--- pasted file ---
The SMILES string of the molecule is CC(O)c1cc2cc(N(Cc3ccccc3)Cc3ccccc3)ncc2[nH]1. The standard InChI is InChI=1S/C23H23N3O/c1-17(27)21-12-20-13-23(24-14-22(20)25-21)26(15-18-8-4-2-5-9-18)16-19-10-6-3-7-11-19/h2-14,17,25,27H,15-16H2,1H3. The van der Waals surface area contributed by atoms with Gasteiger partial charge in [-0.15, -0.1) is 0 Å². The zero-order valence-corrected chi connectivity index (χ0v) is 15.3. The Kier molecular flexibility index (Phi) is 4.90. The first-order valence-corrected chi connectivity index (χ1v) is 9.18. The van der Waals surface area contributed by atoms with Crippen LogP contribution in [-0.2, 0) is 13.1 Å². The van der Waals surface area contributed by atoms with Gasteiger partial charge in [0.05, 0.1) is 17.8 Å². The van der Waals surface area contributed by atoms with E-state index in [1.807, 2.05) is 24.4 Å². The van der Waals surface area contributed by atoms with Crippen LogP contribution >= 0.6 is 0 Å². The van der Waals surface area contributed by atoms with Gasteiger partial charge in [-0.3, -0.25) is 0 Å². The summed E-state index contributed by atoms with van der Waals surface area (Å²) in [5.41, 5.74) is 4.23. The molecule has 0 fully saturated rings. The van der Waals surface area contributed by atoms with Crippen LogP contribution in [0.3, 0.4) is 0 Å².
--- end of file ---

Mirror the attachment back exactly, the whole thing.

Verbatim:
The SMILES string of the molecule is CC(O)c1cc2cc(N(Cc3ccccc3)Cc3ccccc3)ncc2[nH]1. The standard InChI is InChI=1S/C23H23N3O/c1-17(27)21-12-20-13-23(24-14-22(20)25-21)26(15-18-8-4-2-5-9-18)16-19-10-6-3-7-11-19/h2-14,17,25,27H,15-16H2,1H3. The van der Waals surface area contributed by atoms with Gasteiger partial charge in [-0.15, -0.1) is 0 Å². The zero-order valence-corrected chi connectivity index (χ0v) is 15.3. The Kier molecular flexibility index (Phi) is 4.90. The first-order valence-corrected chi connectivity index (χ1v) is 9.18. The van der Waals surface area contributed by atoms with Crippen LogP contribution in [-0.2, 0) is 13.1 Å². The van der Waals surface area contributed by atoms with Gasteiger partial charge in [0.05, 0.1) is 17.8 Å². The van der Waals surface area contributed by atoms with E-state index in [1.807, 2.05) is 24.4 Å². The van der Waals surface area contributed by atoms with Crippen LogP contribution >= 0.6 is 0 Å². The van der Waals surface area contributed by atoms with Gasteiger partial charge in [-0.3, -0.25) is 0 Å². The summed E-state index contributed by atoms with van der Waals surface area (Å²) in [5.41, 5.74) is 4.23. The molecule has 0 fully saturated rings. The van der Waals surface area contributed by atoms with Crippen LogP contribution in [0.3, 0.4) is 0 Å².